I never thought about my art in a participatory way, until I was with Jaz, photographing it around uni and I began to ask people if they would like to interact with my art.No one said no, which i was really surprised about. I think maybe the reason I never asked people before was I was kind of skeptical about their enthusiasm to participate.

Here are the pictures, Some require explanation, some speak purely on their own...

Mr Macho (2010)
"Excuse me, You look like you are strong, can you hold my ball please"?
"Yeah sure, Shall I pose?"

I have no idea who this member of staff is, I know she had an Aussie accent but she was one of the first people who approached me about my snowball with curiosity. She in fact showed a desire and willingness to interact with it, without me instigating it. Here are her chosen ways of interaction.I have named them.

The touch.
The Lounge.(2010)
The slouch.(2010)

Jaz, my lovely friend, I was so grateful for him on this day, it went a lot like,
"Jaz can you stand there?"
Jaz can you sit here?"
Jaz can you pose there?"]

So i could experiment with compositions.
Thank you Jaz :)


Hung (2010)

This boy was sitting outside the library working away, so I kindly asked him if i could use him in my art. He obliged.

Untitled (2010)

Some of my fellow art class were passing through, so naturally I asked them to participate. I think they were quite surprised how heavy the ball seemed, as it was thrown at them. Can you see them laughing?

ooooppsss :S

We tried strategically to balance the ball on the chapel steps, It began to roll away, jst as this picture was taken.The body is that of Jaz, running after it.

Action Shot...

I asked John Bayley to be creative with the snowball. He sat on it and was laughing about the fact he would struggle to get off it. The interesting thing for me, was that when asked to interact with the ball, however they wished to, with almost all the people asked, they instantaneously chose to sit on the construction.Therefore would this be considered a creative act?

Here are a selection of thoughts to ponder in regards to creativity;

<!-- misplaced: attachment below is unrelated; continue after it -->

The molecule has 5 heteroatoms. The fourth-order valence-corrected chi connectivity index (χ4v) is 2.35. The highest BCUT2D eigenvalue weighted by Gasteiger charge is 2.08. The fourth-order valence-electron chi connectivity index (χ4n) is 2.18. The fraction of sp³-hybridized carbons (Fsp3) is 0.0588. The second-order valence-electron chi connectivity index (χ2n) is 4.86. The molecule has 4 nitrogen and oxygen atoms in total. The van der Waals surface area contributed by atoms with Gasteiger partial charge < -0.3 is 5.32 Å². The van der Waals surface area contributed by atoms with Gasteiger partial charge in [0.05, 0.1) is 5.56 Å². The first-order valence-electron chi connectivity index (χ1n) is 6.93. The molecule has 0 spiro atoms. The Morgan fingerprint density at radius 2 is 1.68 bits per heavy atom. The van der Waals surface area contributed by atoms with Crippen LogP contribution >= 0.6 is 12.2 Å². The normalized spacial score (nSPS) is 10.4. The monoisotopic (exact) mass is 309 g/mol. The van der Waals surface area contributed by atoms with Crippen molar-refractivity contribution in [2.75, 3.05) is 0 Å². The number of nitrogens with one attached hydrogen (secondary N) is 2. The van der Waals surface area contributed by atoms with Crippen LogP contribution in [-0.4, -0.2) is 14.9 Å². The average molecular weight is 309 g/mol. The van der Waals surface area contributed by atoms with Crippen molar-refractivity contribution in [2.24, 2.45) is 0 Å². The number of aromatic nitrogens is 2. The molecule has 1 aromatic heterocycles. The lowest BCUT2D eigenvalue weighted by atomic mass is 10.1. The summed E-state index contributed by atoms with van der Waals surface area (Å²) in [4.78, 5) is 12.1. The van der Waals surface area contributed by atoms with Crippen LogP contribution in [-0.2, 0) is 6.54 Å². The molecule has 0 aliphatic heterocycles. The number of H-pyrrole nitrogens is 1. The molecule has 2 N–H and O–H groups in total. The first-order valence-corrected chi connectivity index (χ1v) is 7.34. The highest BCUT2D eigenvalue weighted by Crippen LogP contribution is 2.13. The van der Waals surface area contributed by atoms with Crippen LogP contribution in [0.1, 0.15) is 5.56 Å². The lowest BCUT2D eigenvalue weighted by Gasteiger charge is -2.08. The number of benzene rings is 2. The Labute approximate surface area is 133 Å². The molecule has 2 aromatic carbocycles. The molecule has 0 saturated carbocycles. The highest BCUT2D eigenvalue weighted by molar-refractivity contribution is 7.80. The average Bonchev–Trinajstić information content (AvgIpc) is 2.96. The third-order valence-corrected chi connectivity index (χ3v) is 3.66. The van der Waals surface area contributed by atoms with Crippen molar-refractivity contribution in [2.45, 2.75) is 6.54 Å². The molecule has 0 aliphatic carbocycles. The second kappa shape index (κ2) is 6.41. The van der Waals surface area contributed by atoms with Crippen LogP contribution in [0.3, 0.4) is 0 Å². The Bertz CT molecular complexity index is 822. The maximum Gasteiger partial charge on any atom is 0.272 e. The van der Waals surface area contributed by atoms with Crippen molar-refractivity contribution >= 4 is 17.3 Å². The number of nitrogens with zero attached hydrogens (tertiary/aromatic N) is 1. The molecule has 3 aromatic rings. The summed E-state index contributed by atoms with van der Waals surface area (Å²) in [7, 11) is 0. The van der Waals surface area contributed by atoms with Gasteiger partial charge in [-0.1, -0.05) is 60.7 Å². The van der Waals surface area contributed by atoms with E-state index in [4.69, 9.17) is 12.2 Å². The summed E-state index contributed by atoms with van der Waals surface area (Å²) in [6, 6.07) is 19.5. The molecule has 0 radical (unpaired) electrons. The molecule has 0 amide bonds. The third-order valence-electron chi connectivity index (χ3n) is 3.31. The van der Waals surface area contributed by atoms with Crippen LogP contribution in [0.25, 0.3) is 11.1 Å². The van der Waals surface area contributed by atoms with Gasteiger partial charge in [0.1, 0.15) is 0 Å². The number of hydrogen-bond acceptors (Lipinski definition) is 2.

Cropley (2001)
"Creativity is a medium for beautifying the environment, a form of self expression and communication or a way of understanding, opening up or coping with the previously unknown" (Cropley, 2001, p40)

Fisher and Williams (2004)
" The world, as it is presented to us, is not the only possible world. Through our imagination we can use it as a model for other possible worlds." (Fisher and Williams, 2004, p11)

These selection of photographs were taken as people were passing through.I placed my snowball in a place and waited or I rolled it into a place and waited for it to stop. I then took photographs of people responding or not to the installation.

Unaware (2010)

I thoroughly enjoyed this day. I was overwhelmed by people's interest in my project. I enjoyed venturing around with Jaz and inserting my ball into compositions. I am fully engaged in it now. I actually walk around and think, my ball would look great there, and have to find a day to make it happen. It's a shame it is not portable and I can't carry it with me everywhere. I like the way the snowball is portrayed in a photograph. It looks so white and snowy and i think you cvan definitely tell what it is meant to be.

It has created within me a desire to get my art out there, I think I am going to take it somewhere urban and record how people respond to it. Which leads to the question... if people respond to it in a way I don't like.. eg they vandalise it, steal it. Then what do i do? Is that not there response to my art? Not sure how it would go done assessment wise. hmmmm. Sarah?
Well a dog has already urinated on it, (don't worry, people who have touched it, I sorted it)and i can't say that was my ideal response. Maybe I need to cast off preconceived responses and interactions and just let go. After all that is part of the process. (Mcniff 1999)

Cropley, A, J. (2001) Creativity in Education and Learning - A Guide for Teachers and Educators. Kogan Page Limited. London.